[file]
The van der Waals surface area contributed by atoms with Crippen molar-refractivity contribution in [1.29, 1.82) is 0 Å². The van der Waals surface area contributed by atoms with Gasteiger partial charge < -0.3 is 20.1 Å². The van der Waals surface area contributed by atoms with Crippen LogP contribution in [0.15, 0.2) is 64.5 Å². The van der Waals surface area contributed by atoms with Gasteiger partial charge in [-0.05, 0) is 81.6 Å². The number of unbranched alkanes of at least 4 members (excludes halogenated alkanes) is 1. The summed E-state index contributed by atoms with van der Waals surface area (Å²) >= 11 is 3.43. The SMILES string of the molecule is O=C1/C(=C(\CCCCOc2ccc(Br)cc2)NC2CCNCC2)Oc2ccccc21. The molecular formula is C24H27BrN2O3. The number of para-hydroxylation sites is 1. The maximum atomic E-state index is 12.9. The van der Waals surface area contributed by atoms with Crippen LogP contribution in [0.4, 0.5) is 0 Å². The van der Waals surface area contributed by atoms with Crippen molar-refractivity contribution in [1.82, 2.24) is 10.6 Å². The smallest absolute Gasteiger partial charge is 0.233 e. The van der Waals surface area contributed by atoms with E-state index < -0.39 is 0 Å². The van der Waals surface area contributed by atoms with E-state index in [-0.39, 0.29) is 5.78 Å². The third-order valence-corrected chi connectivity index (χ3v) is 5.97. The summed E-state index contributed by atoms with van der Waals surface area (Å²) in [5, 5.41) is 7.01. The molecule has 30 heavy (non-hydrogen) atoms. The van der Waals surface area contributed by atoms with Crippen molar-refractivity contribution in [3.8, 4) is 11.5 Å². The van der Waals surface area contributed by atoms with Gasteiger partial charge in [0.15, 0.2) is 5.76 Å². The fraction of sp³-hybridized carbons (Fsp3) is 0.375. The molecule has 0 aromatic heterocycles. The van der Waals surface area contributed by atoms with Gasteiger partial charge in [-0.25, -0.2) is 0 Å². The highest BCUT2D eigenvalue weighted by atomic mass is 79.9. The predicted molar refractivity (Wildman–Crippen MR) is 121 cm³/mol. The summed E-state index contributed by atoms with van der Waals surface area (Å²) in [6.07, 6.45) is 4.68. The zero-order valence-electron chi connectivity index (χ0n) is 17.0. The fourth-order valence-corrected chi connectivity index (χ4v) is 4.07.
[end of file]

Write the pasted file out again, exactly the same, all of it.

The van der Waals surface area contributed by atoms with Crippen molar-refractivity contribution in [1.29, 1.82) is 0 Å². The van der Waals surface area contributed by atoms with Gasteiger partial charge < -0.3 is 20.1 Å². The van der Waals surface area contributed by atoms with Crippen LogP contribution in [0.15, 0.2) is 64.5 Å². The van der Waals surface area contributed by atoms with Gasteiger partial charge in [-0.05, 0) is 81.6 Å². The number of unbranched alkanes of at least 4 members (excludes halogenated alkanes) is 1. The summed E-state index contributed by atoms with van der Waals surface area (Å²) >= 11 is 3.43. The SMILES string of the molecule is O=C1/C(=C(\CCCCOc2ccc(Br)cc2)NC2CCNCC2)Oc2ccccc21. The molecular formula is C24H27BrN2O3. The number of para-hydroxylation sites is 1. The maximum atomic E-state index is 12.9. The van der Waals surface area contributed by atoms with Crippen LogP contribution in [0.4, 0.5) is 0 Å². The van der Waals surface area contributed by atoms with Crippen molar-refractivity contribution in [1.82, 2.24) is 10.6 Å². The smallest absolute Gasteiger partial charge is 0.233 e. The van der Waals surface area contributed by atoms with E-state index < -0.39 is 0 Å². The van der Waals surface area contributed by atoms with E-state index in [-0.39, 0.29) is 5.78 Å². The third-order valence-corrected chi connectivity index (χ3v) is 5.97. The summed E-state index contributed by atoms with van der Waals surface area (Å²) in [5, 5.41) is 7.01. The molecule has 30 heavy (non-hydrogen) atoms. The van der Waals surface area contributed by atoms with Crippen molar-refractivity contribution in [3.8, 4) is 11.5 Å². The van der Waals surface area contributed by atoms with Gasteiger partial charge in [0.15, 0.2) is 5.76 Å². The fraction of sp³-hybridized carbons (Fsp3) is 0.375. The molecule has 0 aromatic heterocycles. The van der Waals surface area contributed by atoms with Gasteiger partial charge in [-0.25, -0.2) is 0 Å². The highest BCUT2D eigenvalue weighted by atomic mass is 79.9. The predicted molar refractivity (Wildman–Crippen MR) is 121 cm³/mol. The summed E-state index contributed by atoms with van der Waals surface area (Å²) in [6.07, 6.45) is 4.68. The zero-order valence-electron chi connectivity index (χ0n) is 17.0. The fourth-order valence-corrected chi connectivity index (χ4v) is 4.07.